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The Reconstruction of Super ZZT

The Reconstruction of Super ZZT is a reverse-engineered recreation of the source code to the last official release of Super ZZT, Super ZZT 2.0.

Frequently Asked Questions

What is Super ZZT?

Super ZZT is a sequel to ZZT, an adventure game created by Tim Sweeney. It was released in October 1991, providing new built-in elements and a large, scrolling playfield.

You can learn more about ZZT and its modern-day community from the README of the Reconstruction of ZZT.

How can I create Super ZZT worlds of my own?

Unlike ZZT, Super ZZT's built-in editor needs to be activated by using the "/E" command-line switch. After doing so, you can press "E" just like in ZZT.

Please note that the popular third-party tool, KevEdit, does not support Super ZZT worlds. Other editors exist which do, like ZAP and ZEdit2.

What is part of this open-source release?

This release's binary distribution includes the Super ZZT engine executable, SUPERZ.EXE.

The source code includes the source format for SUPERZ.EXE, as well as relevant tools.

Is this open-source release byte-accurate, like the previous one?

Short answer: Sort of.

Long answer: Almost all of the code is byte-accurate. However, Super ZZT utilizes TheDraw's Crunched Screen Image decompression routine for its ANSI art graphical displays. As I did not manage to find clear licensing terms for said routine, UNCRLIB.PAS contains a clean implementation of it. This ensures that the binary produced by this repository is MIT-licensed, even if a non-consequential part of it differs. However, it is possible to replace UNCRLIB.PAS with the original implementation and get a .EXE byte-accurate to Super ZZT 2.0.

Why did the source code have to be reconstructed?

This is because the original source code to Super ZZT was lost a long time ago alongside ZZT's.

I'm a ZZTer from back in the day and I have some backups from that period. Are they still useful?

Yes! There are many ZZT and Super ZZT worlds, utilities, and other documents which have not yet been preserved. If you'd like to share them and see them be adequately catalogued and preserved, please contact me at (kontakt at asie dot pl) - or get in touch with the Museum of ZZT community.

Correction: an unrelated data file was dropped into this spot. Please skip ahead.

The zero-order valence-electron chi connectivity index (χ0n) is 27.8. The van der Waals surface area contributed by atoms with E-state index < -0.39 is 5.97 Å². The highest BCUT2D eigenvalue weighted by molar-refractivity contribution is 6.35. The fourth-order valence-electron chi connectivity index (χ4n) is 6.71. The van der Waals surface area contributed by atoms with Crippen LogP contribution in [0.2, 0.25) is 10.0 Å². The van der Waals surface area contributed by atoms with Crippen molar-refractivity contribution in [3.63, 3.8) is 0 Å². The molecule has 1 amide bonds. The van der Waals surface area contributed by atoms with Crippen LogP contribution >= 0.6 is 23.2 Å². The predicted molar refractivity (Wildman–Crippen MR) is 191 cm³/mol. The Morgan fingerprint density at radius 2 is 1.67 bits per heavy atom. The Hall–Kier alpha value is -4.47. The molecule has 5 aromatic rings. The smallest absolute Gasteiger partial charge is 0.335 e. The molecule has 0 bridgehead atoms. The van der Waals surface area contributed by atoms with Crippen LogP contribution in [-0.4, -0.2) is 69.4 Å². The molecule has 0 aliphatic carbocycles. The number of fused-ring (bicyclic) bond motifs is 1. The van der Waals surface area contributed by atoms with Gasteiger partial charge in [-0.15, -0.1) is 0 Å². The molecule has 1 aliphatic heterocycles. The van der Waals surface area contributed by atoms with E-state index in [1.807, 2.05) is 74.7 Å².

Directory structure

  • BIN - output directory for EXE and TPU files,
  • DIST - output directory for the binary distribution,
  • SCREENS - 80x25 .BIN screen video data for graphical screens used in Super ZZT,
  • SRC - the reconstructed Super ZZT source code,
    • SUPERZ.PAS - main source file,
  • TOOLS - tools used when building:
    • BIN2PAS.PAS - BIN2PAS, a tool for converting binary files into Pascal units,
    • CSIPACK.PAS - CSIPACK, a tool for compressing and decompressing Crunched Screen Images,
    • LZEXE.EXE - LZEXE, a .EXE compression tool by Fabrice Bellard,
  • BUILD.BAT - source code build script,
  • LICENSE.TXT - licensing terms for the source code release.

License

The Reconstruction of Super ZZT is licensed under the terms of the MIT license as described in LICENSE.TXT, with the exception of certain files included with this release:

  • TOOLS/LZEXE.DOC, TOOLS/LZEXE.EXE:
    LZEXE.EXE v0.91    (c) 1989 Fabrice BELLARD

    Ce programme fait parti du domaine public (FREEWARE),  donc vous pouvez
  l'utiliser, le copier et le distribuer sans problème. Et vous pouvez même
  en faire un usage commercial, c'est à dire compacter des fichiers EXE que
  vous allez vendre. Mais la vente de LZEXE.EXE est interdite.

Compiling

Requirements

  • DOS-compatible environment (f.e. DOSBox),
  • Turbo Pascal 5.5 (if you don't have it, it's officially available for free via Embarcadero's Antique Software website).

Instructions

  1. Ensure that TPC.EXE from Turbo Pascal is available on your PATH (f.e. SET PATH=C:\TP;%PATH%).
  2. From the source code directory, run BUILD.BAT.
  3. The DIST directory will contain files comprising the release as outlined in the FAQ.

Compilation FAQ

What are all the "unk"-prefixed variables?

These are variables which are not used at all anywhere in the source code, but are assumed to exist in the stack or data segments, affecting relevant variable offsets and stack checks. They are required for byte-level equivalence, but you are free to remove them and get a functionally equivalent version of the engine - with the exception of some structures, like TStat, which are serialized to disk.

Greetings

As always, I'd like to thank everyone who has spent the last few years contributing to the rebirth of the small ZZT community.